Sunday, February 07, 2016
Saturday, February 06, 2016
A Primer on Tax Havens (Dan Mitchell)
What we’re seeing throughout the world today are international bureaucracies and politicians from high-tax nations launching a very coordinated attack against these jurisdictions. In effect, what’s happening is that the high-tax nations of the world want to set up something equivalent to OPEC. But instead of a cartel to keep energy prices high on behalf of oil producing countries, it’s an effort by politicians in high-tax nations to create a cartel that will keep taxes high.
Most economists recognize that cartels are a bad idea. And if it’s a bad idea for there to be cartels in the private sector, it’s a horrible idea to have cartels among governments; and yet that’s what the Organization for Economic Cooperation and Development (OECD), the European Commission, and various politicians from high-tax nations are trying to do.
The problem is, politicians for the most part don’t like low-tax policies. How do politicians win elections, how do they reward contributors, how do they steer money to their supporters? They do it by imposing high tax rates and then using the money to divvy up among those that are on their side. So why are they trying to attack tax havens? Because tax havens are the most powerful instrument of tax competition. (...)
Today, labor and capital are a lot more mobile, which means that taxpayers around the world have options to move either themselves or their money across borders if governments are trying to impose high tax rates. (...)
The number-one thing on the OECD’s list is no or nominal taxes. So if you are a free-market, laissez-faire jurisdiction with a low tax burden, the OECD wants to punish you. There is no blacklist from the OECD of high-tax countries—the countries that are actually punishing growth and impoverishing people with bad policy. No, there’s only a blacklist of jurisdictions that are doing the right thing. But it’s not just the OECD. The European Commission has all sorts of various anti-tax competition, pro-tax harmonization schemes.
By the way, I can’t resist pointing out the irony of something. If you work for the OECD, you get a very generous salary, and you work in an elaborate chateau over in Paris. And guess what? By international treaty, you pay no tax. So we have these well-fed bureaucrats working at the OECD in the nice chateau—with its own private wine cellar—and they fly around the world in business class telling jurisdictions with low taxes that they’re doing something wrong and should be blacklisted, and yet these bureaucrats pay zero tax. (...)
When you listen to the politicians, what do they always say? “We’re trying to stamp out tax evasion.” Well, all the academic evidence out there says one thing: tax evasion is linked to one variable—tax rates. You can shut down all the low-tax jurisdictions, but it’s not going to affect tax compliance so long as tax rates are high.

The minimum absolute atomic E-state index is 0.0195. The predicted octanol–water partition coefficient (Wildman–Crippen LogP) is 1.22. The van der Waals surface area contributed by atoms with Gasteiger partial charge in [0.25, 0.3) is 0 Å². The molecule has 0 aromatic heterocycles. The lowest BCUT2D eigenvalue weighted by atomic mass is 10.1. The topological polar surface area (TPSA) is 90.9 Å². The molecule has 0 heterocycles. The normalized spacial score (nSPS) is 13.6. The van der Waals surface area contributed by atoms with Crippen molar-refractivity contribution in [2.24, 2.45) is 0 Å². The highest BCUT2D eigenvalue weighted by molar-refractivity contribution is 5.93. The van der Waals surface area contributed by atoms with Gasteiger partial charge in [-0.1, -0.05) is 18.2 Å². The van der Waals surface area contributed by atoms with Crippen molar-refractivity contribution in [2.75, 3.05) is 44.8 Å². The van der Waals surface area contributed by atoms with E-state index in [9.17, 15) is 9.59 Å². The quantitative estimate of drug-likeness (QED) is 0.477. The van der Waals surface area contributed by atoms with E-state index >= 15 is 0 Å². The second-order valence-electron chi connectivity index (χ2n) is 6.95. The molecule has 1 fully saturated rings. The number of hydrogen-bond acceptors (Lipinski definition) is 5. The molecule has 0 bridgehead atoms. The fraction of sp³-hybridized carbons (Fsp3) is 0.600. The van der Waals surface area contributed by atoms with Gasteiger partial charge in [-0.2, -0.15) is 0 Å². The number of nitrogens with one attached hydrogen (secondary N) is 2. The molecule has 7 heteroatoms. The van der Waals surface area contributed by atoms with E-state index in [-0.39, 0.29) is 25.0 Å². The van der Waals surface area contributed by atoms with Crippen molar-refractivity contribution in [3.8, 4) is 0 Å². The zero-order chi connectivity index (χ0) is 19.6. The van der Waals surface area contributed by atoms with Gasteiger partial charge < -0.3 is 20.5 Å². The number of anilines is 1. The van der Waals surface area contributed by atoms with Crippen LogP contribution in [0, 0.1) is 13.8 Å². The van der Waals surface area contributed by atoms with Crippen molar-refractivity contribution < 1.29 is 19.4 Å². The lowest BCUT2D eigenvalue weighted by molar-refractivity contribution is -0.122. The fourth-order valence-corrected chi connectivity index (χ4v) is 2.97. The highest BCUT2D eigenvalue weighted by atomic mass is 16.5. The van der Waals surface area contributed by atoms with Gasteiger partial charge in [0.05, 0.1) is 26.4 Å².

dos ∫antos às 17:28
Time to close the TSA
When the Transportation Security Administration dispatched undercover investigators last spring to test the effectiveness of airport checkpoints, the results were deplorable. Agents posing as passengers were able to smuggle weapons and mock explosives through 67 out of 70 TSA checkpoints — a failure rate of 95 percent. Following that debacle, the TSA’s acting administrator was given the boot, and the Department of Homeland Security announced that it had “immediately directed TSA to implement a series of actions, several of which are now in place, to address the issues raised in the report.”
That was in June. In July, a new TSA chief pledged to lawmakers that within 60 days “we will have trained the failure out of the front line” of airport screening personnel. So how do things stand four months later? The House Oversight and Government Reform Committee held a hearing on that question last week, with Homeland Security Inspector General John Roth as the key witness. Roth reported the final results of the the undercover testing at US airports, and he didn’t beat about the bush. “The test results were disappointing and troubling,” he said. “The results were consistent across every airport. . . . The failures included failures in the technology, failures in TSA procedures, and human error. We found layers of security simply missing.’’ (...)
Fourteen years after the creation of the TSA, there is still no indication that the agency has ever caught a terrorist, or foiled a 9/11-type plot in the offing. Conversely, there are reams of reports documenting the inability of TSA screeners to spot hidden guns, knives, bomb components, and other dangerous contraband as they pass through airport checkpoints. It’s doubtful that anyone is still capable of being surprised by a fresh confirmation of the TSA’s incompetence — even if members of Congress do sometimes feign alarm for the sake of the folks back home.
dos ∫antos às 17:10